Stuart Hughes' SophisticatedRebels (1988) would be a good instance of this and commonscnsical types and propositions. "Far frombeing. big capital holdersare automatically The field is thus not only of field of forces.one mustbe sure to introducethemin the analysisin a conscious and reasoned manner. althoughit does not space applies proposition and all are revolutionaries holders all small that necessarily capital imply conservatives. which will be transcended in their turn. dependingon the positionthattheyoccupyin the in capital. failures and expectations which they bring to light"(Bourdieu 1988a. objectivetruth because one must acquire both a thorough knowledge of objective command of the native "practical propertiesof the field and sufficient sense. I thinkthat this is a simplified as a to social that whole.only.as certain 'initiatory' representatives act." which is always suspect and touchy to use since it is through can that "spontaneous sociology"and value-judgements native intuition re-enterthe picture. then it means that somewhere I forgot something.a rigorous and fullyexplanatory between positions mustaccount not onlyforobjectivedifferences system that and collectivedistinctions and institutions.a structuredarena within which agents.they fieldbyvirtueof theirendowment(volume and structure) of capital of the distribution tend to act either toward the preservation or towardthe subversionof thisdistribution (thingsare of course much but general more complicatedthan that). 7. (Parenthesis: ordinary intuition and mundane knowledge are quite respectable." etc.)8 Here intuition And if I have built a model that does does the difference comes from?" not differentiate these people.This kindof work is verytime-consuming. the renunciation would have us believe. H. "parochial. p. for these are part and parcel of the of thisuniverse.engendering new hypotheses. analyses and verifiesor falsifiesitself. rather.whereas manysociologistsuse them as when they build the kind of silly typologiesthat I unconsciously.a space of objective force lines.8 BERKELEY JOURNALOF SOCIOLOGY with an explanatorymodel incapable of differentiating people whom ordinaryintuitionin the specific universe tells us are quite different. but also a battlefield.In the academic universe. thanks to the problems. uncontrolledbricolage of scientific of the 'epistemologicalbreak' 8.gradually more firmly based. 7). but also forthe individual agents spontaneouslyestablish. the field. because theycarrydifferent positions and potentials and have different of boundaries and structure the to very struggle (re)define proclivities.They are.7 criticize at the beginning of Homo Academicus-^et sociologist" way giving raisesquestions:"Where to "universal" vs. bearersof capitalsand. . One last and criticalpoint on this:social agents are not "particles" that are mechanically pushed about by externalforces.a sort of simultaneously inauguraland terminal intuitionis the end product of a long dialectical process in which intuition. of first-hand formulatedin an empirical operation.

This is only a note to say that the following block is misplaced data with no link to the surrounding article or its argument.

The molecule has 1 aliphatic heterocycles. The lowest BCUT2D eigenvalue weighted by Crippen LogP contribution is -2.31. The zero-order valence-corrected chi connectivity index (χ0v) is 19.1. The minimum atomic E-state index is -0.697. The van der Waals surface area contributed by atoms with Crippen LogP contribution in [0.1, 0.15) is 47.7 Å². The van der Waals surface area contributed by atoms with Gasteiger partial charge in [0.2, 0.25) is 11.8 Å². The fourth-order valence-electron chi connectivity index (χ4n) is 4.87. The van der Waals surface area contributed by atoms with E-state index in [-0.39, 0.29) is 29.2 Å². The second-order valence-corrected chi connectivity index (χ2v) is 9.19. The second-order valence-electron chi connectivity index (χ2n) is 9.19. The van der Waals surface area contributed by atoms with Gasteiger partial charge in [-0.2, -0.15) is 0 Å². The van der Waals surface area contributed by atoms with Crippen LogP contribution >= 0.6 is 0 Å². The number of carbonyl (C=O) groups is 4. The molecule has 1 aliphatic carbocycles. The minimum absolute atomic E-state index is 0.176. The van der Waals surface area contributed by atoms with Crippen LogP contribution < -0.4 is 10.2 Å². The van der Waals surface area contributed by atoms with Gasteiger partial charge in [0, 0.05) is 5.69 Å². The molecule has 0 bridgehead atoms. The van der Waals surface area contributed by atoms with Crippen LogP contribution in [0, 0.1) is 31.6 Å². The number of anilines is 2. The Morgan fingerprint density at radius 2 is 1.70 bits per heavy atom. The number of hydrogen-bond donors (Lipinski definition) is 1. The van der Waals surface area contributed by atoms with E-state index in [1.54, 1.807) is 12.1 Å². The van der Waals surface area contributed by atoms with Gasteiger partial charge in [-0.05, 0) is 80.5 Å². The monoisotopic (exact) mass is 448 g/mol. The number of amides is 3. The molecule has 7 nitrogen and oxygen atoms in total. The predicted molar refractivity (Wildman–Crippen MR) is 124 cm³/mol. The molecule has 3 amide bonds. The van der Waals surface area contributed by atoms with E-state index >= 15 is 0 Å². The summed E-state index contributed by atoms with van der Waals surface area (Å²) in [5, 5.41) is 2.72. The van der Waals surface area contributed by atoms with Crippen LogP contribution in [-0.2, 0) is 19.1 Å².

sub-spaces follow thatare irreducible to economic specific logics logiceven though havean economy. In short. . subversion or conservation. and thuseliminates actionfrom social strategy analysis.9 posits are external stimuli associated with a position to and that responses them can be somewhat deducedfrom a description of the position. 1988d). ofa capital(or ofa position in a network in the case of "American that mechanically determines the structuralism1*) he or she will follow. 9. One would need to specifythe meaning of the adjective "structuralist. of thepointof viewthey takeon thefield as a viewtakenfrom a point in thefield. the bya specific of the that in fact it is in a field. of struggles whichenjoya degreeof autonomy and space. does noteven havethe structuralism. 1985a. 1986b.INTERVIEW WITH BOURDIEU 9 butthey do notstruggle in a manner Correct. On theone handit is proposed thatagentsact under theconstraint causes that are inscribed and we have in the situation of the mechanistic on the otherit is arguedthatagentsacts perspective. while-paradoxically-eschewing intentionality rationality. This tertiwn strategy. of the notion that there can be. 1986a. lacking in the discussion. chapter 3.It playsa pivotalrole in allowing you to breakout of the structuralist visionwhichreducesthesocial agentto the merebearer. in thesenseof Träger.11 Marxist forinstance. It seemsto me. within social concept specific capital. quid is the concept of habitus. even from within their ownapproach.as the "principleof regulated improvisation." is the means whereby Bourdieu re-introduces a strategic dimension into his structural framework and individual See Bourdieu (1980a.to take up this or that agents. type capitalby currency given this is not tautological: thereis a dialecticalmovement of mutual which one termhelpsprogressively to define the specification through other.whichconstitutes the conceptualbridgebetween the mechanism that "propels" definite capital and fieldby providing who bear certainvalencesof capital. 1977. thatthere is a third so far term.conversely. then. freely: they struggle with the positionthey occupy in the field. a wholerange ofphenomena they they ignore thatare critical. The notionof habitus is important in thatit allowsus to escape structural mechanism without into theintentionalist behaviorism relapsing is butitstransfigured which that there Thisperspective expression. thefield Ifone defines form ofcapitaland. They are consistent on thebasisof theperception thatthey differentiated haveof thefield. The concept of habitus. following a logicwhich can be either mechanistic and deterministic or teleological and voluntaristic.however.